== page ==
The windjammers of our recent past were dramatically different from the famous clipper ships of the mid-19th century. The graceful clippers were built of wood with hemp rigging. The windjammers were much larger ships, often two to three times larger than the typical clipper ship. They had a iron or steel hulls. Most of the yards and masts were also steel, and their rigging was steel cable, rather than hemp. They were beautiful brutes of ships which sailed with often less than half the number of sailors employed on the old clippers, despite being much bigger ships themselves.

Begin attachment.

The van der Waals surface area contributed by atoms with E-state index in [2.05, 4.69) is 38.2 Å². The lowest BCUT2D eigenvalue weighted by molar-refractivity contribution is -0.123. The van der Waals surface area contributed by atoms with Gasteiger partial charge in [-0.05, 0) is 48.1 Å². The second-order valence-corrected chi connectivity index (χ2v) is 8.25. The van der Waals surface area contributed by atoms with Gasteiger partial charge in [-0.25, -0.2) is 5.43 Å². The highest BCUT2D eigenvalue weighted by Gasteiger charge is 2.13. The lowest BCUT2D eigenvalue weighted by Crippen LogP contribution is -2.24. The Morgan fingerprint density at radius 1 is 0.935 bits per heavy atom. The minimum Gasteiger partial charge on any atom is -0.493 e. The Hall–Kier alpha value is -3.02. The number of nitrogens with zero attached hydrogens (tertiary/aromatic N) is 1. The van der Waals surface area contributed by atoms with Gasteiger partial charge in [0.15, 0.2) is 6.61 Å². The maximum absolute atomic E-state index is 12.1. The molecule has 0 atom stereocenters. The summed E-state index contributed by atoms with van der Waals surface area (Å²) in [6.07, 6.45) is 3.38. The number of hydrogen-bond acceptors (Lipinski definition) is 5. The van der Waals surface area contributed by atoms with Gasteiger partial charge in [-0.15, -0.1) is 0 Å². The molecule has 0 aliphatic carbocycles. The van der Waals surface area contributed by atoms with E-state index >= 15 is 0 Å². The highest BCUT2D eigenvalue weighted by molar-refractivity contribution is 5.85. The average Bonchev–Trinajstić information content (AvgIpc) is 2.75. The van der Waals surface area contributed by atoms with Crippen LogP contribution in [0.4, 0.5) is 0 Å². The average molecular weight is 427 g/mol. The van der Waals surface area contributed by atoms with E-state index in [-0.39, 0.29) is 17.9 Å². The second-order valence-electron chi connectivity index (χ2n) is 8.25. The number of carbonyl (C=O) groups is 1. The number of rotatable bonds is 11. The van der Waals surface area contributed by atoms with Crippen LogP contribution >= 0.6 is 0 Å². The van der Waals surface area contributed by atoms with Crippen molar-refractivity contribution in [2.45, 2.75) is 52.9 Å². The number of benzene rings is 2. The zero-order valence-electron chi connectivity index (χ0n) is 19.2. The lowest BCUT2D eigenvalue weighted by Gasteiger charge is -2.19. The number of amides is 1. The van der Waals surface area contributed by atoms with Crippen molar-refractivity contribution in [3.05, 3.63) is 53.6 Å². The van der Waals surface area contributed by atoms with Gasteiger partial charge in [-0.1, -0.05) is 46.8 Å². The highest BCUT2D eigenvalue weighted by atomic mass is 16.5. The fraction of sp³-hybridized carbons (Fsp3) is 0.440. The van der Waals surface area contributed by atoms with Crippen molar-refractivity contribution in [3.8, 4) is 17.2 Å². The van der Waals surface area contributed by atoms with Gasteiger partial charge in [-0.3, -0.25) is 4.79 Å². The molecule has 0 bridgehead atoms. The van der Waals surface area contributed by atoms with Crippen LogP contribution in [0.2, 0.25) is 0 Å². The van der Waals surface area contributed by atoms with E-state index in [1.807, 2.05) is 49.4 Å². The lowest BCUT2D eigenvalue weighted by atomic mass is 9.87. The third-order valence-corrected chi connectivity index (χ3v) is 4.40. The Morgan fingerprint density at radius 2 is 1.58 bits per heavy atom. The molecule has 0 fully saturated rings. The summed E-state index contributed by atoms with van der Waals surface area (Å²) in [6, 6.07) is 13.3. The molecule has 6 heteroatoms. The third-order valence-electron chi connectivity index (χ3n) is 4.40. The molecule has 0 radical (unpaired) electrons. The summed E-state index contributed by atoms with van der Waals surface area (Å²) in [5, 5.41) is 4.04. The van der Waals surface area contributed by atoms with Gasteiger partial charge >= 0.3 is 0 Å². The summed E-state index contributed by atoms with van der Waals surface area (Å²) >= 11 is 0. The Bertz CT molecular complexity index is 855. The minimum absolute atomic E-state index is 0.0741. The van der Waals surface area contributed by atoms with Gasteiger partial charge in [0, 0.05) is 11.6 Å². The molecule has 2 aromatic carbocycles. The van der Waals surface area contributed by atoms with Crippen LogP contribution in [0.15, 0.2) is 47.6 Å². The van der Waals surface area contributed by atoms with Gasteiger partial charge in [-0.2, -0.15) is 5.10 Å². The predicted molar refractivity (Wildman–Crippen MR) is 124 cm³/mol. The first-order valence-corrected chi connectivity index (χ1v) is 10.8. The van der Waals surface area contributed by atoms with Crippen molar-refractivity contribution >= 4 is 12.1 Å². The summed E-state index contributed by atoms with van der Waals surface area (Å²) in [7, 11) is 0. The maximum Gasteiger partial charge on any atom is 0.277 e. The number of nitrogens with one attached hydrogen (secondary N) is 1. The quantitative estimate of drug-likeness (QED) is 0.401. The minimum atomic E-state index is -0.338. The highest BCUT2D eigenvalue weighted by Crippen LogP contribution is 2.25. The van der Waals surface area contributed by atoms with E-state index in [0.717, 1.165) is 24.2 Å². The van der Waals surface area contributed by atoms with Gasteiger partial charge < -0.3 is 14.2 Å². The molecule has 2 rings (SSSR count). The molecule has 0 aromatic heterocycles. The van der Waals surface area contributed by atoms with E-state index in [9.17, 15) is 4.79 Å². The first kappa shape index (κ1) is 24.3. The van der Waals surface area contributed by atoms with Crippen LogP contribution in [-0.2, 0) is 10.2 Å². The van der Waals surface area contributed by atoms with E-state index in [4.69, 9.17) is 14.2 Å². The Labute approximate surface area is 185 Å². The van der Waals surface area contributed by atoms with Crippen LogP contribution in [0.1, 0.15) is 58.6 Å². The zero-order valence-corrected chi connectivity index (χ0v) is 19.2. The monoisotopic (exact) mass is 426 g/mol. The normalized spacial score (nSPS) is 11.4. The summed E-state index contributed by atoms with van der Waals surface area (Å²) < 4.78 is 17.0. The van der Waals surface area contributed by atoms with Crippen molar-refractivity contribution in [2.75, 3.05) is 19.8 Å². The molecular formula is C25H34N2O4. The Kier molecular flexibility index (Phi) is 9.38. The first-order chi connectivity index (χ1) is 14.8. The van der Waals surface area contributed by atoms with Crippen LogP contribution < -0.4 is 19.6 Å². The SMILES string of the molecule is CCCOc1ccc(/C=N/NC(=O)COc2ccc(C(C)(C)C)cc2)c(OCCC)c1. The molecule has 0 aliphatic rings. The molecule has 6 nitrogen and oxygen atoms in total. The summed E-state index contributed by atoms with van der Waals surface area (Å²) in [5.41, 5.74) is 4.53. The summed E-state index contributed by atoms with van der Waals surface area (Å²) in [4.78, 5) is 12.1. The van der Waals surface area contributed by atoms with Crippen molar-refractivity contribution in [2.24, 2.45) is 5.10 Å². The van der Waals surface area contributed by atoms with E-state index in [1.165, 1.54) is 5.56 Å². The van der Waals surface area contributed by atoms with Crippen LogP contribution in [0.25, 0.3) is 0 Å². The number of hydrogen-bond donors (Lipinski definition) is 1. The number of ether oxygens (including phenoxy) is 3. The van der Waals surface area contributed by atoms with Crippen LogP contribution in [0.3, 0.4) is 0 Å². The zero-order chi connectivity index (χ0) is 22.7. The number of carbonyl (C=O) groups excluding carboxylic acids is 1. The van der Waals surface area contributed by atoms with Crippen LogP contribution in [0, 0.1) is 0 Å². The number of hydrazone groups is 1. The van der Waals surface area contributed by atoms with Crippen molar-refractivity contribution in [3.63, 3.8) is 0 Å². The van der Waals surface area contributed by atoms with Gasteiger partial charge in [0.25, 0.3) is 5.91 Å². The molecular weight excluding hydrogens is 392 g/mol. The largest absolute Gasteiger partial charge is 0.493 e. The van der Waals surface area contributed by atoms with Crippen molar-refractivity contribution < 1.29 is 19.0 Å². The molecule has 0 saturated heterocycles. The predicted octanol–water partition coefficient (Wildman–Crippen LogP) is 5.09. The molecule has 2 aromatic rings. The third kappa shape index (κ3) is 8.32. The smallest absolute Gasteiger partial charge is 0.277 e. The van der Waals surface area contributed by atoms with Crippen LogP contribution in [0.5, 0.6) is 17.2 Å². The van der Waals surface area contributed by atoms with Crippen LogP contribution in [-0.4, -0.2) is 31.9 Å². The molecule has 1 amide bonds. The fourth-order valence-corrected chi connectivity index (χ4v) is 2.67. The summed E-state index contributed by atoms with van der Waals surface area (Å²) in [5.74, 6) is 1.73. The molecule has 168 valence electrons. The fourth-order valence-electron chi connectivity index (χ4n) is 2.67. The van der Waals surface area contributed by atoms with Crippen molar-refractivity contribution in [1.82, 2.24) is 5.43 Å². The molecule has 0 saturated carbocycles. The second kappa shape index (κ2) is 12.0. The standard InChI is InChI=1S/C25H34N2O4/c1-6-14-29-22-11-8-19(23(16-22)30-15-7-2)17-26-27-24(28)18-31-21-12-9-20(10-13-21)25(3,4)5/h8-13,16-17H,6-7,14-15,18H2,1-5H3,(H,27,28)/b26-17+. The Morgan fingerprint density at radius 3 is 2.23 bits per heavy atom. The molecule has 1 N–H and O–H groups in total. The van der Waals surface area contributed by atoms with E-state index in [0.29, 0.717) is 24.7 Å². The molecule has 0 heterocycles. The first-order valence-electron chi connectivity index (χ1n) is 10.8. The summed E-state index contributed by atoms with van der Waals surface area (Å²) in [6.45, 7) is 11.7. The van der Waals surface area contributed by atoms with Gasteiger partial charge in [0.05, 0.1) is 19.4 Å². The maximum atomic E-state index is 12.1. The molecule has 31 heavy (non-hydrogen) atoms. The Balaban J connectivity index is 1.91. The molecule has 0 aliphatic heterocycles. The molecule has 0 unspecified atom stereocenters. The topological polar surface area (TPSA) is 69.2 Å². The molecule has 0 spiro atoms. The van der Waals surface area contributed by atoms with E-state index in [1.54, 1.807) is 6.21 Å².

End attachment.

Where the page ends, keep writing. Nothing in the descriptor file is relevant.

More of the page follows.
It is often said that the two major canals, the Suez and Panama, killed the windships. As soon ships could take the short cut through the canals there was no longer a need to round the treacherous and windy capes. Any commercial advantage that a sailing ship may have had was gone. Then around the 1970s, something changed. Bigger and bigger bulk carriers where built which no longer fit through the canals. These became known as capesize bulk carriers because, like the windjammers, they sailed south of Cape Horn and the Cape of Good Hope.
So why not just slap some masts and sails on the cape sized bulkers? Not a bad idea, really, except that the the world of ships has changed. Ships are now bigger – much, much bigger. At the turn of the twentieth century, windjammers were among the largest bulk carriers and could carry around 4,000 – 6,000 tons of cargo. Today, the largest bulk carrier in service, the Vale Brasil, can carry 400,000 tons of cargo , an increase of almost one hundred fold.